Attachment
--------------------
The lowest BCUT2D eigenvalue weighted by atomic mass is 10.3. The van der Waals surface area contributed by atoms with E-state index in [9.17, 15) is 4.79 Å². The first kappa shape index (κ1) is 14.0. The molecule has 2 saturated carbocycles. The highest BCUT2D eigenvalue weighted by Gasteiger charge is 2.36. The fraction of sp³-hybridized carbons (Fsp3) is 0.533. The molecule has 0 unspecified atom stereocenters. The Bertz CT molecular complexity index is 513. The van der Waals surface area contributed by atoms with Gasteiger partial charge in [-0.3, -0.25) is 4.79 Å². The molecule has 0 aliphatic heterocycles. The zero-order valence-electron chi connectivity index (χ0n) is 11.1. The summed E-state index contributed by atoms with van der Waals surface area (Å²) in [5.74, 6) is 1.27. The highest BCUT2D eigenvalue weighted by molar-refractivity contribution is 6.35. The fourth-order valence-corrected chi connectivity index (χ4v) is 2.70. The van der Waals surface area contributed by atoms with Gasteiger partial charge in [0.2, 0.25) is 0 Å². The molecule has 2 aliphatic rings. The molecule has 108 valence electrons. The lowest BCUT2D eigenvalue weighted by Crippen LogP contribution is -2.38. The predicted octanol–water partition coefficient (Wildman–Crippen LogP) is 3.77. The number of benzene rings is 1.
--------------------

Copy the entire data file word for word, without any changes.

The lowest BCUT2D eigenvalue weighted by atomic mass is 10.3. The van der Waals surface area contributed by atoms with E-state index in [9.17, 15) is 4.79 Å². The first kappa shape index (κ1) is 14.0. The molecule has 2 saturated carbocycles. The highest BCUT2D eigenvalue weighted by Gasteiger charge is 2.36. The fraction of sp³-hybridized carbons (Fsp3) is 0.533. The molecule has 0 unspecified atom stereocenters. The Bertz CT molecular complexity index is 513. The van der Waals surface area contributed by atoms with Gasteiger partial charge in [-0.3, -0.25) is 4.79 Å². The molecule has 0 aliphatic heterocycles. The zero-order valence-electron chi connectivity index (χ0n) is 11.1. The summed E-state index contributed by atoms with van der Waals surface area (Å²) in [5.74, 6) is 1.27. The highest BCUT2D eigenvalue weighted by molar-refractivity contribution is 6.35. The fourth-order valence-corrected chi connectivity index (χ4v) is 2.70. The van der Waals surface area contributed by atoms with Gasteiger partial charge in [0.2, 0.25) is 0 Å². The molecule has 2 aliphatic rings. The molecule has 108 valence electrons. The lowest BCUT2D eigenvalue weighted by Crippen LogP contribution is -2.38. The predicted octanol–water partition coefficient (Wildman–Crippen LogP) is 3.77. The number of benzene rings is 1.